To John Hancock
Cambridge 19th November 1775
I received your favors of the 7th & 10th instant with the Resolves of the Honble Congress, to which I will pay all due attention—As Soon as two Capable persons Can be found, I will dispatch them to Nova Scotia, on the Service resolved on in Congress1—the Resolve to raise two Battallions of marines will (if practicable in this Army) entirely derange what has been done; it is therein mentiond One Colonel for the two Battallions,2 of Course a Colonel must be dismissed—one of the many difficultys which attended the new arrangement, was, in reconcileing the different interests & judgeing of the merits, of the different Colonels, in the dismission of this one, the Same difficultys will Occur—the Officers and men must be acquainted with maritime affairs—to Comply with which they must be picked out of the whole Army, one from this Corps, one from another, So as to break thro’ the whole System which has Cost us So much time anxiety and pains to bring into any tollerable form—notwithstanding any difficultys which will arise, you may be assured Sir that I will use every endeavour to Comply with their Resolve.
I beg Leave to Submit it to the Consideration of Congress, if these two Battallions Can be formed out of this Army—whether this is a time to weaken our Lines, by employing any of the forces appointed to defend them, on any other Service? The Gentlemen who were here from the Congress Know their vast extent, they must Know that we Shall have Occasion for our whole force for that purpose, more So now than at any past time, as we may expect the enemy will take the advantage of the first hard weather, and Attempt to make an impression Somewhere, that this is their intention, we have many reasons to Suspect.
we have had in the Last week, Six desertors & took two Stragleing Prisoners, they all agree that two Companys with a train of Artillery & one of the Regiments from Irland were arrived at Boston,3 that fresh amunition and flints have been Served out, that the Grenadiers & Light Infantry, had Orders to hold themselves in readiness, at a Moments warning.
As there is every appearance that this Contest will not be Soon decided, and of course that there must be an augmentation of the Continental Army, woud it not be eligible to raise two Battallions of Marines, in New york & Philadelphia where there must be numbers of Sailors now unemployed? this however is matter of oppinion which I mention with all due defference to the Superior judgement of the Congress.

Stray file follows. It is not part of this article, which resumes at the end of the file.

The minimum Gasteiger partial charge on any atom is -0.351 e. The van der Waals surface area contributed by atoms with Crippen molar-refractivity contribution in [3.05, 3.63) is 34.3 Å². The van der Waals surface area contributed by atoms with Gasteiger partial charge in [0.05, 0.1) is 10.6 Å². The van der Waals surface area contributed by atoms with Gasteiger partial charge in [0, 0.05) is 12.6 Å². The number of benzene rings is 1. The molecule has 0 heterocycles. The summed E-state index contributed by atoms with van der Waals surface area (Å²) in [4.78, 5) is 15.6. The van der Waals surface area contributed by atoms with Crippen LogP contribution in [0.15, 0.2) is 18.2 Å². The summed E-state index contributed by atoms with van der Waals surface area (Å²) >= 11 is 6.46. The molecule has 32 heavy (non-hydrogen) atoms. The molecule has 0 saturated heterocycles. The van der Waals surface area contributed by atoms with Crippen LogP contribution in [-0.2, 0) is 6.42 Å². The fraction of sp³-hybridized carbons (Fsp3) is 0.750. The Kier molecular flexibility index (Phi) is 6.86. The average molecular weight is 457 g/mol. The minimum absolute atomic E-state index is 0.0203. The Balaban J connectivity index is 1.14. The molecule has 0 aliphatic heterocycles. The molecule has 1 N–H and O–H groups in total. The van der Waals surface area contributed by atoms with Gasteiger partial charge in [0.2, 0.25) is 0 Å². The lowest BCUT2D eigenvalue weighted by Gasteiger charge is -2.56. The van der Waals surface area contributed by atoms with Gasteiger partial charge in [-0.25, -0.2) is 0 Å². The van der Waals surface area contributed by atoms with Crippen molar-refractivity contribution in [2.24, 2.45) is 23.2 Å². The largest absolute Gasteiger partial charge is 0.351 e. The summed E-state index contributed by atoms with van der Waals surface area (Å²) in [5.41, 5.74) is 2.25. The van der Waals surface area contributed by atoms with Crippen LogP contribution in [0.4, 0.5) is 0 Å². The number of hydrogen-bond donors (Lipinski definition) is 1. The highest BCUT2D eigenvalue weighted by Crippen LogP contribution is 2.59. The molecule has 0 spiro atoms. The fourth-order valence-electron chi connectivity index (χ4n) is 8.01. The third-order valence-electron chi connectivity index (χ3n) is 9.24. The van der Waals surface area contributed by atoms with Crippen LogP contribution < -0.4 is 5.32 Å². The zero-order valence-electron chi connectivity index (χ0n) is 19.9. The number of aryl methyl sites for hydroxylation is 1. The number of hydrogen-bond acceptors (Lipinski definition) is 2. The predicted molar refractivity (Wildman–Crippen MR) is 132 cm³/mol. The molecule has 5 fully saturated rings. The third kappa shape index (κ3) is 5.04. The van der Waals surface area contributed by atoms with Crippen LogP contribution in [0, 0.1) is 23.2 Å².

Inclosed you have Coppys of two Letters, one from Colonel Arnold, the other from Colonel Enos,4 I can form no judgement on the Laters Conduct untill I see him—notwithstanding the great defection, I do not despair of Col. Arnolds Success, he will have in all probability, many more difficultys to encounter, than if he had been a fortnight Sooner, as it is Likely that Governor Carlton will with what forces he Can Collect after the Surrender of the rest of Canada, throw himself into Quebec, & there make his Last effort—there is no Late account from Captain’s Broughton & Sillman sent to the R: St Lawe the other Cruizers have been chiefly Confined to Harbour, by the badness of the weather the same reason has Caused great delay in building of our barracks, which with a most mortifying Scarcity of fire wood, discourages the men from enlisting the Last I am much affraid is an insuperable obstacle I have applyed to the Honble house of representatives of this Province, who were pleasd to appoint a Committee to negotiate this business, & notwithstanding all the pains they have, & are takeing, they find it impossible to supply our necessitys, the want of a Sufficient number of Teams I understand to be the chief impediment.5
I got returns this day from elleven Colonels of the numbers enlisted in their Regiments, the whole amount is nine hundred & Sixty Six men, there must be Some other Stimulus besides, Love for their Country, to make men fond of the Service, it woud be a great encouragement and no additional expence to the Continent, were they to receive pay for the months of October & November allso a months pay advance, the present State of the military Chest will not admit of this, the Sooner it is enabled to do So, the better.
The Commissary General is daily expected in Camp, I cannot Send you the estimate of the Clerks in his department until he arrives.
I Sincerely Congratulate you upon the Success of your Arms, in the Surrender of St Johns, which I hope is a happy presage of the Reduction of the rest of Canada, I have the honour to be Sir Your most Obedt H. Sert
LS, in Stephen Moylan’s writing, DNA:PCC, item 152; LB, DLC:GW; copy, DNA:PCC item 169; copy, NjMoHP; Varick transcript, DLC:GW. Congress read this letter on 27 Nov. (JCC, description begins Worthington Chauncey Ford et al., eds. Journals of the Continental Congress, 1774-1789. 34 vols. Washington, D.C., 1904–37. description ends 3:377).
3. Gen. William Howe informed the earl of Dartmouth on 27 Nov. “that the Whitby transport from Cork with four companies of the 17th regiment of foot, two transports having on board four companies of the 3rd battalion of the Royal Regiment of Artillery, and two ships with ordnance stores, are safely arrived. The brig Nancy with ordnance stores was spoke to by one of the King’s cruisers the 15th instant and is the only ordnance storeship missing that sailed under the convoy of the Phenix man-of-war; but none of the transports from Cork with the 17th, 27th, 28th, 46th and 55th regiments, have yet made their appearance except the Whitby abovementioned, which occasions some apprehensions that they have been driven far to the southward by the violence of late northerly winds” (Davies, Documents of the American Revolution, 11:194–96). See also the postscript to GW to Hancock, 4 Dec. 1775.